Remember meForgot password?
    Log in with Twitter

article imageOp-Ed: 6 top small business fraud risks

By Nicole Weddington     Jan 17, 2015 in Business
Small businesses are at a greater risk of financial fraud for one reason: they aren't aware of the most common scams and therefore aren't investing enough towards adequate protection.
For many, it is not a question if fraud will occur, but when. Business owners should be aware of the most common types of fraud in order to protect themselves and their company's bottom-line.
Fraudulent invoicing
One of the most common external scams, fraudulent invoicing, is a serious risk to small businesses. This type of financial fraud occurs when a business receives an invoice for goods or services and pays it without verifying that it is legitimate. Many businesses go on paying these invoices without realizing their invalidity. In order to prevent this type of invoicing, businesses should carefully examine and track every invoice they receive.
Revenue skimming
Revenue skimming refers mostly to transactions, which are done in cash at a business. In many cases when a customer pays for the service or item, the cashier rings up a “no sale,” and pockets the cash without supplying the customer with a receipt. In the case of goods or items, these can sometimes be reported by the employee as lost or damaged. In order to protect themselves from this type of internal fraud, many employers who use cash sales should rotate and segregate their employees while limiting access to the cash drawer.
Check tampering
Check tampering is another instance of internal fraud where an employee writes unauthorized checks or makes a check out to a false payee. In many cases, the employee is working with the fraudulent company to capitalize on the missing funds. Another type of check tampering occurs when an employee creates a fake name or company and tampers with a legitimate payment meant for another vendor. To help combat this type of fraud, experts agree that more than one person should check the company's financial statements on a regular basis and that the owner signs each check personally.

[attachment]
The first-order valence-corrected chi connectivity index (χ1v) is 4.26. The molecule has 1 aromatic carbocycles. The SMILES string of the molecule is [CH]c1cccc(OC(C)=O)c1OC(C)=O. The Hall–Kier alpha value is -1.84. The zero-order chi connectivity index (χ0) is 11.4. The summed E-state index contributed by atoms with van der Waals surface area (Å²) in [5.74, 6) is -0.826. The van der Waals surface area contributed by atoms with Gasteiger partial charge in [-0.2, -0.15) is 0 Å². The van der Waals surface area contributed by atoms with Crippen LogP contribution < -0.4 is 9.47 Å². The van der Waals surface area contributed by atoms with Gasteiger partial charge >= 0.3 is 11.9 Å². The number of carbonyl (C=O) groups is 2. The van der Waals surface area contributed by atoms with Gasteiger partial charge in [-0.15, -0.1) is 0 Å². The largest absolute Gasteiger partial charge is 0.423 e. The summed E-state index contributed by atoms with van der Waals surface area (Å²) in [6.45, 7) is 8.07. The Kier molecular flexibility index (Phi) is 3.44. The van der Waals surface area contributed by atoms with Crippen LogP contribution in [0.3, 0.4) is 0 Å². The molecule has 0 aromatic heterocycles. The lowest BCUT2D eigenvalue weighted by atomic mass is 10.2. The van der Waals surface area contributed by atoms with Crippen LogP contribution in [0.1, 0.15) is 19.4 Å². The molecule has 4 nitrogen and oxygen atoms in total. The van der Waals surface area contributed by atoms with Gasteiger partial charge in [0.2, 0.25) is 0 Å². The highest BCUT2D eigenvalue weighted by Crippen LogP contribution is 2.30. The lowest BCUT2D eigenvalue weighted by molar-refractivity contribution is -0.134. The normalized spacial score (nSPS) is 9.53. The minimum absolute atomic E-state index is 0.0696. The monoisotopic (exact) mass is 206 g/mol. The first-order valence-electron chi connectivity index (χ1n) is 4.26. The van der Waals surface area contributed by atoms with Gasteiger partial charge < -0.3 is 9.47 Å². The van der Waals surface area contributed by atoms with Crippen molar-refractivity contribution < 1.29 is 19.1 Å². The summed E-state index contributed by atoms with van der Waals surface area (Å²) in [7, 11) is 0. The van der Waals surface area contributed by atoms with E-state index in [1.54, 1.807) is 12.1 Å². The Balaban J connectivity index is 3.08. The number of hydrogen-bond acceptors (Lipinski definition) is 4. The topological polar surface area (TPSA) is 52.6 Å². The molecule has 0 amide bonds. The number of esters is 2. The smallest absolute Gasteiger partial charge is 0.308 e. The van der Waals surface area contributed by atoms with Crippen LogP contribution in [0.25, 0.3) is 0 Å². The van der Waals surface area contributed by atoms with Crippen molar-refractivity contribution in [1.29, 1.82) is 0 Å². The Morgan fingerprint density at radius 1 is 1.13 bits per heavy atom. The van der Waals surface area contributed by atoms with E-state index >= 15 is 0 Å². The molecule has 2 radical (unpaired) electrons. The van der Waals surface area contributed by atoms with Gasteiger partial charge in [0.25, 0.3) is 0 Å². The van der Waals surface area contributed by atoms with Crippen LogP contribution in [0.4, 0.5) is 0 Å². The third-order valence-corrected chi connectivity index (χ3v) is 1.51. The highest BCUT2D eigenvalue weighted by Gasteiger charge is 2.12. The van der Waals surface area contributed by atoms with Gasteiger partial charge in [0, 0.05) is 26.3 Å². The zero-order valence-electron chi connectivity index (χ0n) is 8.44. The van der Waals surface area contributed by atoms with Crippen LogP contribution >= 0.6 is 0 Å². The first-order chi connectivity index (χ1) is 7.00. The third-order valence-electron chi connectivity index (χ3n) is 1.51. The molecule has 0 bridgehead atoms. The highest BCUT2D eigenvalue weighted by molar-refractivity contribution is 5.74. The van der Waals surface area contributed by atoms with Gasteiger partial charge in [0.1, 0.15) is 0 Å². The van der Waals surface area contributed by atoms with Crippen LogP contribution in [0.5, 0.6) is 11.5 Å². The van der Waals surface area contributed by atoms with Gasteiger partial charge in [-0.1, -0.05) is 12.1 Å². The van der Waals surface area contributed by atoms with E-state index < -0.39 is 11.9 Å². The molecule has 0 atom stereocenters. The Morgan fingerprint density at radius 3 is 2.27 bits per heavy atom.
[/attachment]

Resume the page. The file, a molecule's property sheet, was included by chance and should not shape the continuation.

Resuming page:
Payroll fraud
Improperly monitored payroll services provide small businesses with an increased risk of fraud and tampering. Worldwide, payroll fraud accounts for close to 10 percent of all workplace fraud. This type of fraud occurs when an hourly employee claims that they worked more hours than they actually did and are overcompensated. Payroll fraud may also be the result of tampering by someone with access to payroll records and this person may take it upon herself to change her salary or designated rate per hour. For those who are paid on commission, fraud occurs when sales are inflated or false sales are reported. In order to prevent payroll fraud, multiple members of management should review time sheets regularly, searching for any discrepancies.
Vendor billing fraud
Unlike other internal processes for financial skimming, vendor-billing fraud requires the help of an outside vendor or company, sometimes owned by a friend or family member. Similar to check tampering, an employee will write a check to a vendor for goods and services to be delivered to the business, which is never received. These fraudulent vendors may also overcharge in order to pocket the inflated price. To protect themselves, small business owners should thoroughly research all vendors they work with, and put them through a vetting process.
Worker's compensation fraud
Meant to protect employees injured on the job, many small businesses are the victims of worker's compensation fraud. While the system is designed to help those who may find themselves suddenly unable to work due to a workplace injury, some employees have been known to make false claims in order to profit. Often, when legitimate injuries occur outside of work or old injuries that have resurfaced, employees will claim they were hurt on the job and file for worker’s compensation. This system allows the employee time away from the job, all while having their medical bills paid by an employer's insurance company. To avoid this common workplace scam, small businesses should ensure they provide a safe environment and they should use the proper equipment for all work-related tasks.
Without the resources to properly manage and prevent workplace fraud, many small businesses are at an increased risk for internal financial threats. Owners should not only be aware of the most common types of fraud they face, but take steps towards better protecting themselves. Investing in employee background checks, reviewing all invoices, and carefully tracking company financial information can go a long way in preventing these types of fraudulent activities.
This opinion article was written by an independent writer. The opinions and views expressed herein are those of the author and are not necessarily intended to reflect those of
More about Fraud, Small business, Scams
Latest News
Top News